and now that we're talking about Duotrope...

Could you guys do me a huge huge favor that should only take a few lines of code? You know how you have the box you can click that indicates that the journal accepts simultaneous submissions? Can we get a subsequent box that says "does not accept simultaneous submissions" or, like you have with lengths genres and all sorts of other nonsense that doesn't really apply to hardly anyone, have a pull-down menu that asks "does accept simultaneous" "does not accept simultaneous" or "either". I mean, I think it is a reasonable request, I would happily give a dozen high-fives to any engineer/programmer/PR-guy-or-gal/whomever can implement this simple request.

And I will even go into slight detail, god, what a nerd I am doing this on my birthday. The reason is this, Madam Duotrope, No Simultaneous Submission journals are a thing still. Not a big thing, but there is still a contingent that adheres to the idea that writers should have zeroed in their market so finitely that they only need submit their piece to a couple journals before they find their home. Or, that the journals have been burned by asshole writers that can't reconnect with journals they've sent poems to once they're accepted elsewhere.

Don't get me wrong, I've had poems accepted via snail mail only days apart. These things happen, but because so many notoriously non-simultaneous submission journals have turned the corner with the advent of Submittable, (Poetry, APR etc) it is worthwhile to note those that still require exclusive rights to submissions. The only problem is those journals tend to be the older, more respected journals, because new ones look at the idea and think it's a thing for pricks—and, I don't know if I agree with that. For instance Boulevard has a No Simultaneous policy, and they warn you that the editors may respond quickly. I say good. It certainly sucks to pay a couple bucks (when applicable) and get a rejection quickly, but that doesn't mean that editors are rejecting works out of hand. I know for a fact that when I was at The Seattle Review the editor in chief was up reading submissions at 2am when he couldn't sleep, and yes, would sometimes get five pages into a 25 page story and realize it wasn't a fit for the magazine and reject it. A quick rejection does not mean the submission wasn't read (necessarily) but perhaps that the editors are also writers and don't need to read a piece five times and ruminate over it for a sauna-filled afternoon to decide if they like it.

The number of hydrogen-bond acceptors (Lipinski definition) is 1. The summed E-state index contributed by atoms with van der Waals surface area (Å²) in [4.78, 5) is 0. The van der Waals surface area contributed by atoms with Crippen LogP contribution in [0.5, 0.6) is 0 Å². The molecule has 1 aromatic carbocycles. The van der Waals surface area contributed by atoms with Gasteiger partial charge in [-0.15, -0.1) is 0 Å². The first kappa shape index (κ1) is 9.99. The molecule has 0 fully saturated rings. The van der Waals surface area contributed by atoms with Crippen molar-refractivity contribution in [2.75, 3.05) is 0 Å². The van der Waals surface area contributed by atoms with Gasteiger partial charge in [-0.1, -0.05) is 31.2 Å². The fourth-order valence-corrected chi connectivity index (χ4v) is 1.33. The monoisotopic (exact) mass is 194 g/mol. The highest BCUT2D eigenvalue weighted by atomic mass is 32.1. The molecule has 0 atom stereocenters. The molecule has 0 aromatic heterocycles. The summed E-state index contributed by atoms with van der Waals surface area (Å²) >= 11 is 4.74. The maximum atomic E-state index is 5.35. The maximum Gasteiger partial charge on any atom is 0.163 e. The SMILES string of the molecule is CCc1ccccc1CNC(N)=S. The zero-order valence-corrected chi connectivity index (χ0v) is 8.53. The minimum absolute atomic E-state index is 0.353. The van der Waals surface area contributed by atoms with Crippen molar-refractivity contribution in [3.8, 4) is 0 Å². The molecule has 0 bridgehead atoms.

You followed all that, right?

So if you skipped the ranting, or if you read it, the idea is, while typically an outdated approach, journals that do not accept simultaneous submissions still represent a significant part of the literary arts publication community and because of their proclivities special actions must be made to submit to them (because only dickwriters submit simultaneous submissions to journals that don't accept simultaneous submissions).

With hundreds of journals whose tastes overlap, simultaneous submissions are mostly what we do. In order to pull an individual poem from the SS ranks it can take 6 months or more, because journals that accept simultaneous submissions tend to be a little more lackadaisical about making decisions and if you'd sent it out once to a journal that takes SSs, it can be awhile before you're safe to send it to a NoSS journal. So, we have to pick our poems carefully, and even plan ahead a bit for submissions, based on submission periods and whatnot. So that means that 5 poems per NoSS journal are pulled from general 'circulation' among appropriate literary journals for roughly a year in order to make one submission. Sometimes it's certainly worth it. There are a dozen journals out there at least that I'd hammer a big toenail off for an acceptance in that don't accept simultaneous submissions... well, at least six. So they're still relevant, it's just another part of the submission life that must be accounted for. Lost toenails.